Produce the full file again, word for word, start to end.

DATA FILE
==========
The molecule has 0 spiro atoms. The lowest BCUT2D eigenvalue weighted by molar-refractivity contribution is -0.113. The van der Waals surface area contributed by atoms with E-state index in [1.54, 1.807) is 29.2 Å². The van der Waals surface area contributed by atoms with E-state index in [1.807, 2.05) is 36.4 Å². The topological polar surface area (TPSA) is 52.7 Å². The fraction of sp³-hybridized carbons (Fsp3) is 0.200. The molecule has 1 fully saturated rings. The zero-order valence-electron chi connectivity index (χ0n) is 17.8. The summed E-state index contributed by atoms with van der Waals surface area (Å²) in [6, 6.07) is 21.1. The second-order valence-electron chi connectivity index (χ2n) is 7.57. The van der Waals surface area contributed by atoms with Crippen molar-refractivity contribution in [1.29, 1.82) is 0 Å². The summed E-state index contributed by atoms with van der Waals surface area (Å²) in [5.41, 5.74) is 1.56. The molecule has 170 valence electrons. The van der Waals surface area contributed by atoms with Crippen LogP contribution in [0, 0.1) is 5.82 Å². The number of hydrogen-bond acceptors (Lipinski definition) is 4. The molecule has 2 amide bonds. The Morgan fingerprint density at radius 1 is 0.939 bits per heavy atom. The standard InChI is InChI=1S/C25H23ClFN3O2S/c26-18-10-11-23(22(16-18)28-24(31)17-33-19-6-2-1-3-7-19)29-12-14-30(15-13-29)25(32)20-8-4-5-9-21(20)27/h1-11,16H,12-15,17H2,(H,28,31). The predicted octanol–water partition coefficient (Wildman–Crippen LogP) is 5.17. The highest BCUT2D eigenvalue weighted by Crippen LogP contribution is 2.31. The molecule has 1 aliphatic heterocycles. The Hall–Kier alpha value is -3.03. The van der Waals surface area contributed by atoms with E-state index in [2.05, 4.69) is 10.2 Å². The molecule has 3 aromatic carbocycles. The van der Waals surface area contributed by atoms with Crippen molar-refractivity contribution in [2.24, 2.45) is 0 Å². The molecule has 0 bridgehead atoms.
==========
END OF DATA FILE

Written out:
The molecule has 0 spiro atoms. The lowest BCUT2D eigenvalue weighted by molar-refractivity contribution is -0.113. The van der Waals surface area contributed by atoms with E-state index in [1.54, 1.807) is 29.2 Å². The van der Waals surface area contributed by atoms with E-state index in [1.807, 2.05) is 36.4 Å². The topological polar surface area (TPSA) is 52.7 Å². The fraction of sp³-hybridized carbons (Fsp3) is 0.200. The molecule has 1 fully saturated rings. The zero-order valence-electron chi connectivity index (χ0n) is 17.8. The summed E-state index contributed by atoms with van der Waals surface area (Å²) in [6, 6.07) is 21.1. The second-order valence-electron chi connectivity index (χ2n) is 7.57. The van der Waals surface area contributed by atoms with Crippen molar-refractivity contribution in [1.29, 1.82) is 0 Å². The summed E-state index contributed by atoms with van der Waals surface area (Å²) in [5.41, 5.74) is 1.56. The molecule has 170 valence electrons. The van der Waals surface area contributed by atoms with Crippen LogP contribution in [0, 0.1) is 5.82 Å². The number of hydrogen-bond acceptors (Lipinski definition) is 4. The molecule has 2 amide bonds. The Morgan fingerprint density at radius 1 is 0.939 bits per heavy atom. The standard InChI is InChI=1S/C25H23ClFN3O2S/c26-18-10-11-23(22(16-18)28-24(31)17-33-19-6-2-1-3-7-19)29-12-14-30(15-13-29)25(32)20-8-4-5-9-21(20)27/h1-11,16H,12-15,17H2,(H,28,31). The predicted octanol–water partition coefficient (Wildman–Crippen LogP) is 5.17. The highest BCUT2D eigenvalue weighted by Crippen LogP contribution is 2.31. The molecule has 1 aliphatic heterocycles. The Hall–Kier alpha value is -3.03. The van der Waals surface area contributed by atoms with E-state index in [2.05, 4.69) is 10.2 Å². The molecule has 3 aromatic carbocycles. The van der Waals surface area contributed by atoms with Crippen molar-refractivity contribution in [2.24, 2.45) is 0 Å². The molecule has 0 bridgehead atoms.